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Table 3: Coefficient of correlation showing the relationship between Pittsburgh Sleep Quality Index scores of nurses working in oncology and intensive care units in selected hospitals (n = 126)

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Figure 2: Scatter diagram showing correlation of quality of sleep scores between oncology nurses and intensive care nurses

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Table 4: Association between demographic variables and Pittsburgh Sleep Quality Index scores of nurses working in oncology and intensive care units in selected hospitals (n = 126)

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  Discussion Top


Sleep is an important aspect of human life. Nurses working in shift duties may experience poor quality of sleep. To the best of our knowledge, this is a novel study to compare the quality of sleep between ICU nurses and oncology nurses. In this study, it was found that the mean Pittsburg score was 4.92 ± 2.34. A study was conducted among 100 nurses working at the Federal Medical Centre, Birnin Kebbi, Kebbi State; the study highlighted that the mean Pittsburg score was 5.7 ± 2.7, and our finding was consistent with their study.[4] This study highlighted that poor quality of sleep was nearly 46% among the nurses. The prevalence rate is lesser as compared to other research studies conducted by Bazrafshan et al.[2] and Khatony et al.[13] In a study conducted by Nagalakshmi et al.[14] among 150 nurses working in shift duties to explore the quality of sleep and seven domains of sleep, 52% of shift duty nurses had poor quality of sleep, whereas only 25% of day shift nurses had poor quality of sleep. Our finding was consistent with their results.[14] In a cross-sectional, descriptive-correlational study conducted by Momeni et al.on 180 ICU nurses regarding the quality of work life and sleep quality in Mazandaran University of Medical Sciences, Iran, 61.7% of ICU nurses reported poor quality of sleep.[15] Our study also revealed that 61.90% of intensive care nurses had poor quality of sleep. According to the results of this study, only 30.16% of oncology nurses had poor quality of sleep. There was no study to support the above findings. Moreover, there was a moderate positive correlation (r = 0.6645) between sleep quality of intensive care and oncology nurses. Hence, it is a novel finding and hence, context data are not available. Sepehrmanesh et al.[16] showed that variables such as age, gender, and working experience were not associated with quality of sleep. In this context, this study also highlighted that no significant association was reported between sociodemographic variables (gender, age, working status, and job status) and quality of sleep. Furthermore, Tarhan et al.[17] also revealed that there was no significant association between age of the nurses and quality of sleep. This finding is consistent with the findings of our study. Overall, poor quality of sleep is prevalent in both intensive care nurses and oncology nurses. In view of the adverse effects of poor sleep quality on the health status and work performance of nurses, it is necessary to adjust the shift works of nurses employed in different sections of hospitals to improve their sleep quality. Hence, quality of sleep is important to enhance the outcomes of nursing services.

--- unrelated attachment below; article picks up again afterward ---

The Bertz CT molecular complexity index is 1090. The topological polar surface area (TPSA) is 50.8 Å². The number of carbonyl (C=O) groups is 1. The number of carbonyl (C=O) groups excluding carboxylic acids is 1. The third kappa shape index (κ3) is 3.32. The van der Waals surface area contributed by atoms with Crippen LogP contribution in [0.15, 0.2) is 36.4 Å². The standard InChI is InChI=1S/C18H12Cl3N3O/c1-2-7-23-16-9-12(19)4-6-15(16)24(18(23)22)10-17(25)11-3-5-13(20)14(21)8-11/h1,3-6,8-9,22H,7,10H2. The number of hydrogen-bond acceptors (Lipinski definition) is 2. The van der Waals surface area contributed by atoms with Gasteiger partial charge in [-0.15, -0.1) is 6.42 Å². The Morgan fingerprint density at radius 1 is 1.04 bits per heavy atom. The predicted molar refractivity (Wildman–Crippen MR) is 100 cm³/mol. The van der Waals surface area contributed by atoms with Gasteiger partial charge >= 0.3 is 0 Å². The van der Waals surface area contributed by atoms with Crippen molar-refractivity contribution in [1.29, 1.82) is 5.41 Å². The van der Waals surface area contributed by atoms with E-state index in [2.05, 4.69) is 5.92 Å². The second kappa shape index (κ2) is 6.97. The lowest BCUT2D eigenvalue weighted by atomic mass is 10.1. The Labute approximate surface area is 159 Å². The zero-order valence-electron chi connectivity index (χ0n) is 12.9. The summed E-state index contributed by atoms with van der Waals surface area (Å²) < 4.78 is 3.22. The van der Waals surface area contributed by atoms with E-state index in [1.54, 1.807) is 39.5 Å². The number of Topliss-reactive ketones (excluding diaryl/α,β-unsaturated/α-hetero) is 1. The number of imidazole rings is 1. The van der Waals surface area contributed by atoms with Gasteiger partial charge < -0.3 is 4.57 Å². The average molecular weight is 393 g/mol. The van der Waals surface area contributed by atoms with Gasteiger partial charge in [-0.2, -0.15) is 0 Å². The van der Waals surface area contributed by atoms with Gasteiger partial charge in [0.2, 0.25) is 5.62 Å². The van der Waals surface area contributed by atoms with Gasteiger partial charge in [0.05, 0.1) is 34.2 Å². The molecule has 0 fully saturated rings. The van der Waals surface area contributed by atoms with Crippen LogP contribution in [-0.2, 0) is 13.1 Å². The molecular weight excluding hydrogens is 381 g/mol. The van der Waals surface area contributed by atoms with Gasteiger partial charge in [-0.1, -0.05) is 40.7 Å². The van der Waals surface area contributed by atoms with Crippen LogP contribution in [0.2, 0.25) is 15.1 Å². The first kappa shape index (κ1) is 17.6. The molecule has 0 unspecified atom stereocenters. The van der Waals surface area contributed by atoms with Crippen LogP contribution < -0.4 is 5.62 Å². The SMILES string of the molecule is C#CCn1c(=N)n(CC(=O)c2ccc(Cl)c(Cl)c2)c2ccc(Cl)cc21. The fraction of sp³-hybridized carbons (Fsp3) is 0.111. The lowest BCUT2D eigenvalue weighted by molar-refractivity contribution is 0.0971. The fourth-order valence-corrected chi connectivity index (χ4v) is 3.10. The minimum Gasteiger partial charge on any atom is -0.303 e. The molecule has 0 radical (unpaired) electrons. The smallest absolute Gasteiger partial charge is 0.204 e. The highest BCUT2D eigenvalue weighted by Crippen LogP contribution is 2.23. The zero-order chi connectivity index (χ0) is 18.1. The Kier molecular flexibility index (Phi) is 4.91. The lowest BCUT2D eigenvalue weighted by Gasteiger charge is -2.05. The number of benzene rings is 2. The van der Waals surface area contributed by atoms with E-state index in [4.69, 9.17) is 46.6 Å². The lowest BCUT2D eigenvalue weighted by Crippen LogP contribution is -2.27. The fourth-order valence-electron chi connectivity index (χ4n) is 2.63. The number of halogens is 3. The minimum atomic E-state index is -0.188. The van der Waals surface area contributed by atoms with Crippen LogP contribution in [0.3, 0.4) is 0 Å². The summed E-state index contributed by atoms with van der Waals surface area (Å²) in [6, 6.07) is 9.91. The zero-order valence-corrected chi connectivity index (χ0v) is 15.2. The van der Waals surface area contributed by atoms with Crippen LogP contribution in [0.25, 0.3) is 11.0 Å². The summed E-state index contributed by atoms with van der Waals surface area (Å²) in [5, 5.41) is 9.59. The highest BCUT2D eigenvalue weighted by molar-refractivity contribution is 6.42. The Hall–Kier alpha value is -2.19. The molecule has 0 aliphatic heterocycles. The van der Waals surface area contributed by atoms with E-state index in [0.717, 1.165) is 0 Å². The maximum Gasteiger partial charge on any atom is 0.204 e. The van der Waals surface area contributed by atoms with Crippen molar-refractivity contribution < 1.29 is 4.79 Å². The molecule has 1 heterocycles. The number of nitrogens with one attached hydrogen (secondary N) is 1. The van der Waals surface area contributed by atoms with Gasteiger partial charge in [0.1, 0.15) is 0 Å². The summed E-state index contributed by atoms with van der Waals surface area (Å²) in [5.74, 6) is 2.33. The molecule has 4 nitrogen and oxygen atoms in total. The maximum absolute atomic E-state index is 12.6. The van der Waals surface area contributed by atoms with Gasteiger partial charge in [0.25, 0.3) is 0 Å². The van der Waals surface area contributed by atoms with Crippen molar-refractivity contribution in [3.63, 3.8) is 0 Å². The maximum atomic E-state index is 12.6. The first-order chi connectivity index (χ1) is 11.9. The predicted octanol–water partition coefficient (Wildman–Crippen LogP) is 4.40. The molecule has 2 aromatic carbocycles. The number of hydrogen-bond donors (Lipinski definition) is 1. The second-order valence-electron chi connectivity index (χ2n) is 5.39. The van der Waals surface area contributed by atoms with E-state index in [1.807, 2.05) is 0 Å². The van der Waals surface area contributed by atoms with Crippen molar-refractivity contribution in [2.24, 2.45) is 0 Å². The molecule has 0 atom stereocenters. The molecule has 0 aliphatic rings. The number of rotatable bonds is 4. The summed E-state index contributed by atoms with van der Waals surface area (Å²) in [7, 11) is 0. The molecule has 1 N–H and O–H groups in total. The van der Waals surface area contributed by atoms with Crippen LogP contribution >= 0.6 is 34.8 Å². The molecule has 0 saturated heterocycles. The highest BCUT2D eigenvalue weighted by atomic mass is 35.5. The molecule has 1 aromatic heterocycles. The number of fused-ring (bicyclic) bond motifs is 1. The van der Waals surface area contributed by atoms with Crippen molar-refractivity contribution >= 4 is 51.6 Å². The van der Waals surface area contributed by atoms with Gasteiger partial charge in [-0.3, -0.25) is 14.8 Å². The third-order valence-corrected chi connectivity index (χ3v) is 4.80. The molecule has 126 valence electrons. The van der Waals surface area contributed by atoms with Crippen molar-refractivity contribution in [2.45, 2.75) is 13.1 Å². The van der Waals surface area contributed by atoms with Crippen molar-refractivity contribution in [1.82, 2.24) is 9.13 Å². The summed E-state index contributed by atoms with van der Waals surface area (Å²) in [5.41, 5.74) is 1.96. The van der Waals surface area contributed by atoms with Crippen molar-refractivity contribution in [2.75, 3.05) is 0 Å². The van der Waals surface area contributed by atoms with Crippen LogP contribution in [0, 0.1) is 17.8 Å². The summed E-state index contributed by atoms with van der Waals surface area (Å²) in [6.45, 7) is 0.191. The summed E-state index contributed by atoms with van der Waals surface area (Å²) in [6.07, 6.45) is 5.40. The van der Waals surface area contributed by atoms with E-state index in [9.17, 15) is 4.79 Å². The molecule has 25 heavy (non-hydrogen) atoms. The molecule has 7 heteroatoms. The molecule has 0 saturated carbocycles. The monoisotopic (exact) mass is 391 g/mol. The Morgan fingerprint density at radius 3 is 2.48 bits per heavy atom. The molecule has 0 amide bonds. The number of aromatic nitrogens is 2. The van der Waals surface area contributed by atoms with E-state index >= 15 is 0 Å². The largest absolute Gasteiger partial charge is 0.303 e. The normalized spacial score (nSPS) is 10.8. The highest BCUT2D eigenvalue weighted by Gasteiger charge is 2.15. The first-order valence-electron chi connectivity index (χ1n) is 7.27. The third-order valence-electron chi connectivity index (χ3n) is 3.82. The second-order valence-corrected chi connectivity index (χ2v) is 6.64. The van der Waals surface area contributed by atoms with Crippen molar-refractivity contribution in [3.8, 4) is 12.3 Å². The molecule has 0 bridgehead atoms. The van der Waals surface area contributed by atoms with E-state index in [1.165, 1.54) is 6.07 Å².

Conclusion Top


Quality of sleep is important for all human beings. This study shows that nearly half of the nurses had poor quality of sleep. In general, intensive care nurses have poor quality of sleep compared to oncology nurses, which can affect their health and professional performance. Moreover, the quality of sleep is not associated with demographic variables. Hence, it is suggested that nurse administrators and hospital administration should take actions to reduce the prevalence of poor sleep quality among nurses.

Limitation

This study was conducted at a single center with a limited sample size.

Acknowledgement

Nil.

Financial support and sponsorship

This study was self-funded.

Conflicts of interest

There are no conflicts of interest.

Contributor’s statement

Shatrughan Pareek, Narendra K. Kaushik, Nitesh Kumar, Kapil Gupta, Yashawant Ramawat, Nitesh Kumar, and Anupam Pareek designed the study, wrote the draft, were responsible for searching the articles, were responsible for analysis, and critically reviewed and modified the manuscript. The authors read and approved the final manuscript for publication.



 
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  [Table 1], [Table 2], [Table 3], [Table 4]